I tried to look through the spec to see if one of these options was specified later, but I didn't see anything. If there is something I missed, it would be good to have a pointer to it from this section.
It's also entirely possible that the WG has discussed this and I've forgotten (or missed it).
[worklets] (bikeshedding time!) import() name is potentially confusing...
So the import function has been noted as potentially confusing.
Other names which have been discussed at some point are:
For additional context the other way to invoke scripts will be via the script tag most likely, e.g.
Which is the same as
From https://github.com/w3c/css-houdini-drafts/issues/373 originally.
[css-properties-values-api] Allow custom property descriptors with a CSS @-rule
The incredible flexibility of CSS Variables / Custom Properties introduces limitations compared to regular properties. By default they:
The CSS Properties Values API addresses all these limitations, but requires script to run to do so. This will cause async issues (CSS having to be re-parsed after script runs) and is no use at all in cases where scripts are disabled for security reasons (e.g., SVG-as-image).
While the general argument for using JS APIs for Houdini has been discussed in #86, I think property declarations are a special case. This isn't about declaring functionality that needs to be represented as script functions; it's merely declaring a data object. An @-rule of descriptors and values seems a perfect fit:
It would of course be preferable to always have
@propertyrules earlier in the CSS parsing sequence than any declarations using those properties. However, since it is also going to be possible to set property declarations asynchronously with the API, I don't think this would need to be an enforced syntax rule, just a performance recommendation.
The effects of this declaration would be the same as for a declaration via the API. E.g., If
initial-valueisn't specified, it would get the "nothing" initial value described in CSS Custom Properties, with the resulting implication for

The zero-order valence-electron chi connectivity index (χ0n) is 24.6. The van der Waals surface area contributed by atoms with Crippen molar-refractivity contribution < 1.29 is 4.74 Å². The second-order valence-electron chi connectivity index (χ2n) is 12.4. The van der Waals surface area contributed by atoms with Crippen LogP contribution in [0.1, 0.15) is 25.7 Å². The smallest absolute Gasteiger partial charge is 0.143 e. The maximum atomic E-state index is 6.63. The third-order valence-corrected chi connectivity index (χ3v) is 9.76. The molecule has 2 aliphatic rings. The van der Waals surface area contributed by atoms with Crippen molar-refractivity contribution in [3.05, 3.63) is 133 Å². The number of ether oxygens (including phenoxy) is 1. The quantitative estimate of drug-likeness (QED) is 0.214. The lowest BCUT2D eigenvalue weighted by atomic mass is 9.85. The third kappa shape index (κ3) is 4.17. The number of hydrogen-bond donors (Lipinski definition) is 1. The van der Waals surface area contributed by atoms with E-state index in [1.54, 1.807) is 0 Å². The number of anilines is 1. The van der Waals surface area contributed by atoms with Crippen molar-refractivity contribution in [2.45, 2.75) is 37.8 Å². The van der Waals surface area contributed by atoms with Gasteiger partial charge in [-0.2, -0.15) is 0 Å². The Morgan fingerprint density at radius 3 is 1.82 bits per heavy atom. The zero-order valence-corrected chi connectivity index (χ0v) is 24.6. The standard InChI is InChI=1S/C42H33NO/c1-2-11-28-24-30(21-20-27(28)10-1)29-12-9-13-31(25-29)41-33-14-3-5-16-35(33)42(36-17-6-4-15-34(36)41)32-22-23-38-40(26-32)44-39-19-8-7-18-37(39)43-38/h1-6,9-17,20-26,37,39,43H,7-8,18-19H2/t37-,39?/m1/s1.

The API currently advises throwing an error if the provided initial value doesn't match the provided syntax. For a
@propertydeclaration, I would recommended simply dropping the non-conforming initial value declaration. This could allow multiple declarations with standard CSS fallback methods, e.g., for new functions that might not be recognized:
[css-properties-values-api] Should property registration be scoped?
The fact that property registration is document global makes it impossible to use a custom property privately in a shadow tree. Maybe registration should be scoped somehow, optimally to a style sheet or shadow scope.
[css-typed-om] Will need to handle min()/max()
I haven't added it to the spec yet, but the CSSWG resolved to add min()/max() to the V&U spec at the Seattle 2017 f2f. This'll need a new class to represent it properly.
Ban data URL worklets
Although I thought data URL worklets would be fine, per #506 and implementation reality, static imports are supported, which means worklets have some means of networking. In that case it would be better for data URLs to create their own agent cluster (see also https://github.com/whatwg/html/pull/5476), but that would be kind of pointless, especially for audio worklets. So it makes more sense to network error data URL worklets (to me).
cc @padenot @nhiroki
[css-paint-api] Running author function without proper preparation.
In short, invoke a paint callback does not follow Web IDL nor HTML specs. The CSS Painting API spec and its algorithms are defined using ECMAScript directly, and it violates Web IDL and HTML specs.